HORRY COUNTY, S.C. (WBTW) — A now-former Horry County deputy who drove a van with a cage in it on the day that two mental health patients drowned during Hurricane Florence has been found guilty on all charges.
Stephen Flood is one of two people charged in connection with the deaths of Wendy Newton and Nicolette Green. The two were killed on Sept. 18, 2018, when the van became submerged in floodwater on Highway 76 in Marion County. He was charged with two counts of reckless homicide and two counts of involuntary manslaughter.
Flood was sentenced to 18 years in prison.
The families of the victims addressed the court after the verdict was read and talked about the loss of their loved ones.
“He swore to serve and protect,” said Donnela Green-Johnson, the sister of Green. “Instead, he abused the trust that my sister Nicki, Wendy and the state of South Carolina entrusted with him. And for what? To save some time? He decimated our family with his reckless behavior and took two people from this earth.”
Flood said during his time with the sheriff’s office he always tried to treat inmates and patients with respect.
“I never intended to do anything to make this happen the way it did,” Flood said. “It was a series of mistakes on my part and other people that led me to that point in time. I’m sorry for what happened to the girls.”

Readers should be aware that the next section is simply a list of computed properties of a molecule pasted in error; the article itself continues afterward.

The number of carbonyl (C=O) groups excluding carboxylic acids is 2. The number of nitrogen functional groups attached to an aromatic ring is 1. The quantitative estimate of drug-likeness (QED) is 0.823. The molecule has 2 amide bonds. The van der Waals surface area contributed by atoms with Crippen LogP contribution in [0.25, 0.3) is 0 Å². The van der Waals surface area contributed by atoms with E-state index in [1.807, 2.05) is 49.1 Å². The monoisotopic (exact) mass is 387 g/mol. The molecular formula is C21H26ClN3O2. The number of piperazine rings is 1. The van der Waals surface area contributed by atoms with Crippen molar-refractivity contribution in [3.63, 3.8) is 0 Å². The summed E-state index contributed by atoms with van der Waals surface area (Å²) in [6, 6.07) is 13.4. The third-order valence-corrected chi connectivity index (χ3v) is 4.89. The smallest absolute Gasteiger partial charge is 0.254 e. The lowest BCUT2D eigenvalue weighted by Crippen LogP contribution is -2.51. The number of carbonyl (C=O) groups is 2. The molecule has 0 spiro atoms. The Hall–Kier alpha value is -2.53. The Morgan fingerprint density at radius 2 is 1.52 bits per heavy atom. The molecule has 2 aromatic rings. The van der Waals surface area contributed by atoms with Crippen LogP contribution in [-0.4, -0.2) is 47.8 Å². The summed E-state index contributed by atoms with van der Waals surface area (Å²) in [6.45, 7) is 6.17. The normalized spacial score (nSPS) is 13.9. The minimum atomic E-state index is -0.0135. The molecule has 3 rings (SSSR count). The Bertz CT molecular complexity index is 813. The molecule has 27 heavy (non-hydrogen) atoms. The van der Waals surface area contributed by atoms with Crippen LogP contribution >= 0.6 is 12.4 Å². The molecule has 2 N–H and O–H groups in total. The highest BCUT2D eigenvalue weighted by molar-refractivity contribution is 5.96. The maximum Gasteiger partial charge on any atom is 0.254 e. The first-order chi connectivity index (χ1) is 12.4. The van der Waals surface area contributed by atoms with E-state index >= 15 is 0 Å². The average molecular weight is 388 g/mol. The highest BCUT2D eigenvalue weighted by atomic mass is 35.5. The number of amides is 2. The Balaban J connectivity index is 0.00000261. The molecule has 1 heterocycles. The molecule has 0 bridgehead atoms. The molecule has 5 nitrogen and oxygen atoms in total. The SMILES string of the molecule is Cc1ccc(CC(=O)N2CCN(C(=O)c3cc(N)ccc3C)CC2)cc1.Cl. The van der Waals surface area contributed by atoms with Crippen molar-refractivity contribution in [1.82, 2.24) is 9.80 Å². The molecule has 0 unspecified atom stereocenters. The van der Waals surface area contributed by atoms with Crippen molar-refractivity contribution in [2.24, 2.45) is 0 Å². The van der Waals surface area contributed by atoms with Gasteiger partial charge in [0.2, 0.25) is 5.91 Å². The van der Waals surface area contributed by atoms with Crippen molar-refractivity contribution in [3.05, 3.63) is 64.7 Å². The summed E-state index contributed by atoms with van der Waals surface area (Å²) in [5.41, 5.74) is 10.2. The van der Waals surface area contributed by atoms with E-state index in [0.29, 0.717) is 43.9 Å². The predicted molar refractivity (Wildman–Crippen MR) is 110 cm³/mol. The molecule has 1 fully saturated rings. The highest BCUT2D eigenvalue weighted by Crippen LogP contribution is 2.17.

The state said that Flood was focused on shifting blame, and that he acted with reckless disregard when he drove through the waters. He did not take alternate routes that were suggested to him by supervisors, even though they were told about them before he left.
Although construction flaws in the gear may be also to blame, the prosecution said that the main cause was Flood’s decision making.
The defense team said that Flood had chances to turn around, but was told at he was good to keep taking his route at each of those opportunities. His team legal team said that his supervisors said he behaved with integrity that day.
The defense pinned the main cause of the deaths on case “overflows,” which didn’t have to do with Flood. They said the vehicle and roads were unsafe, and called the van with a cage in it a death trap since it didn’t have an emergency exit.
But instead, he’s been a scapegoat, they argued.
Newton’s family filed lawsuits that alleges wrongful death by driving her in a locked cage on a dangerous road in standing water, failing to follow the correct route and for using a caged inmate van for a mental health patient. The lawsuit also referred to the vehicle as a “death trap.”
A case against the company that made the caged van was settled for $1 million. A lawsuit against Horry County has also been settled.
Deputy Joshua Bishop, who officials said was in the passenger seat, will be tried separately.